What needs is the industry facing today?
According to Reuters, the world’s top mining companies have been recently warned that assets will be stranded and investors will walk away unless they deal with water scarcity in key mining regions such as Africa, Australia and Latin America.
The Mining industry is considered to be the 4th largest industrial user of water during daily operational activity. Water is essential during every stage of the mining process, and the bulk of the assets of major mining companies are in water-stressed regions mostly in the southern hemisphere. Anglo American, for example, are striving to use as little water as possible, and have so far limited water consumption by using 65% recycled water with the goal of reaching 95% over the next decade (Reuters).
- Gold production is expected to hit a fresh record in 2019 - experts predict that 2019 will mark the fastest pace of growth in 3 years for gold mining (primarily produced in China, Australia, Russia, the US & Canada).
- Copper production is expected to double by 2035 - copper is incorporated in electrical equipment & electric vehicles production (primarily produced in Chile, China & Australia).
- Increased opportunities for lithium recovery - Portable electronics & electric vehicles run on Lithium-Ion batteries (primarily produced in Chile, Argentina & Australia).
- Other critical commodities are facing shortages - Such as cobalt (primarily produced in the Democratic Republic of Congo), chromium and nickel (primarily produced in China, Australia & the US).
Mining activity, which historically has been driven by cyclical supply and demand, is directly related to commodity prices. Mining companies are consequently seeking alternative solutions to provide for their water needs - be it desalination, water reuse or other advance treatment technologies.
Lastly, new mining projects have gradually given way to resource recovery projects, where lithium and other metals are recovered from the surface in the form of soft coal or coal waste. As a result, a momentous ramp-up is expected in the widespread introduction of water treatment involving membrane technologies to the global mining sector.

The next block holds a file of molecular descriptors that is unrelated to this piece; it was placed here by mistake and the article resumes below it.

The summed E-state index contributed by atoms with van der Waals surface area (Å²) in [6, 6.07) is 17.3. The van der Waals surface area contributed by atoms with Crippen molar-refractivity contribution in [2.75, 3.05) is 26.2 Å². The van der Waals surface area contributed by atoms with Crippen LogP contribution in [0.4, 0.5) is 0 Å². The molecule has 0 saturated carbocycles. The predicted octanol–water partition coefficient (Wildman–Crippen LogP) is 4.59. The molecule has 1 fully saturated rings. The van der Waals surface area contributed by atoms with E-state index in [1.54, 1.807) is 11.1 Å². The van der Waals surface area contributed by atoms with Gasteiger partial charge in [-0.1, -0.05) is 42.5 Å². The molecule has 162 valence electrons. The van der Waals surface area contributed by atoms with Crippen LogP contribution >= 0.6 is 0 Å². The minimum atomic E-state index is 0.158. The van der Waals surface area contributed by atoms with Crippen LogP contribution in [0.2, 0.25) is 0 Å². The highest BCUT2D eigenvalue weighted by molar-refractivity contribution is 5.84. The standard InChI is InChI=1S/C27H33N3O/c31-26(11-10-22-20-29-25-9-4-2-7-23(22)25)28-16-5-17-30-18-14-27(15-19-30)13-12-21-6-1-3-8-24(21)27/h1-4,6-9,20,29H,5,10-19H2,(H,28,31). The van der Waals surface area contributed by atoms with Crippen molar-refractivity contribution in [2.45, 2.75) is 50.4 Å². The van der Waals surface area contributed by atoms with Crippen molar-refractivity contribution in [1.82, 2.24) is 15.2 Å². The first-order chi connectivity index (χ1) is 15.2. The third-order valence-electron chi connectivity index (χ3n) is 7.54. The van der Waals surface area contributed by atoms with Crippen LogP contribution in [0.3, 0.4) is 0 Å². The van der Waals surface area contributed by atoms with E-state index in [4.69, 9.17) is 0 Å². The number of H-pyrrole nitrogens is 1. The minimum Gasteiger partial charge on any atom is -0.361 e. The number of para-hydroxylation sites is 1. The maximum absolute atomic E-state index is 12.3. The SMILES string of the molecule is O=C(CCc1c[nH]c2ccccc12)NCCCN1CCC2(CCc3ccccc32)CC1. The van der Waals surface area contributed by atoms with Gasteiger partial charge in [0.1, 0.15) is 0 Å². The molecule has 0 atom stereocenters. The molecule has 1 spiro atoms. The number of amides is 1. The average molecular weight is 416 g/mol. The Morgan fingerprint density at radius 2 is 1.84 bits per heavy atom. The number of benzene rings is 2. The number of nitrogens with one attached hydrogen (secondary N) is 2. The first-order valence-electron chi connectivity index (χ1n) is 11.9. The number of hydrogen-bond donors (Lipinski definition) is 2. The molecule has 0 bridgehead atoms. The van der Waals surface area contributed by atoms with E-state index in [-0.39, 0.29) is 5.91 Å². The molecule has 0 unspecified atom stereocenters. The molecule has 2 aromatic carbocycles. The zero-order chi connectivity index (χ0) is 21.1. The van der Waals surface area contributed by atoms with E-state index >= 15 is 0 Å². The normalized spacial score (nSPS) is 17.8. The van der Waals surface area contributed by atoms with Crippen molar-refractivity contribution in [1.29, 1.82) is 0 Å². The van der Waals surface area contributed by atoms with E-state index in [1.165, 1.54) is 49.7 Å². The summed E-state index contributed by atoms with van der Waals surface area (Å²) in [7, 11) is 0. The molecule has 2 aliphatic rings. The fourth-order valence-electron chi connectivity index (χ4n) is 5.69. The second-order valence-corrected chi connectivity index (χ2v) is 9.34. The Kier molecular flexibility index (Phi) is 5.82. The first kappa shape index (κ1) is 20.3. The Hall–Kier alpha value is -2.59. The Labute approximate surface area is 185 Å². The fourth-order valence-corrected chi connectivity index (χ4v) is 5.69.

Tough mining - the challenges:
As mentioned above, water scarcity and extensive water needs pose a major headache for the mining sector. In addition to that, challenges in the form of tougher regulatory restrains due to rising environmental awareness, are becoming more and more evident.In the US alone, environmental regulations stated in the Clean Water Act, Clean Air Act, National Environmental Policy Act and numerous others apply to mining activities, while the more recent Liability Act was used by the US Environmental Protection Agency (EPA) to address active mining operations. Mining companies, especially in the US, can expect an ever-increasing level of scrutiny and control over their operations, bringing more and more of them to be increasingly conscious of the environmental impact of their activities.
When surface ground waters interact with solid wastes of metal mining, processing and beneficiation, acid mine drainage is created, which is likely one of the most severe environmental problem of the mining industry. When water interacts in an oxidizing environment with the sulfide minerals typical of most metal mines, sulfuric acid is created. Metals are then dissolved in the resulting acidic water and create acid mine drainage - which can contaminate drinking water and affect aquatic and plant life if met with surface or ground waters.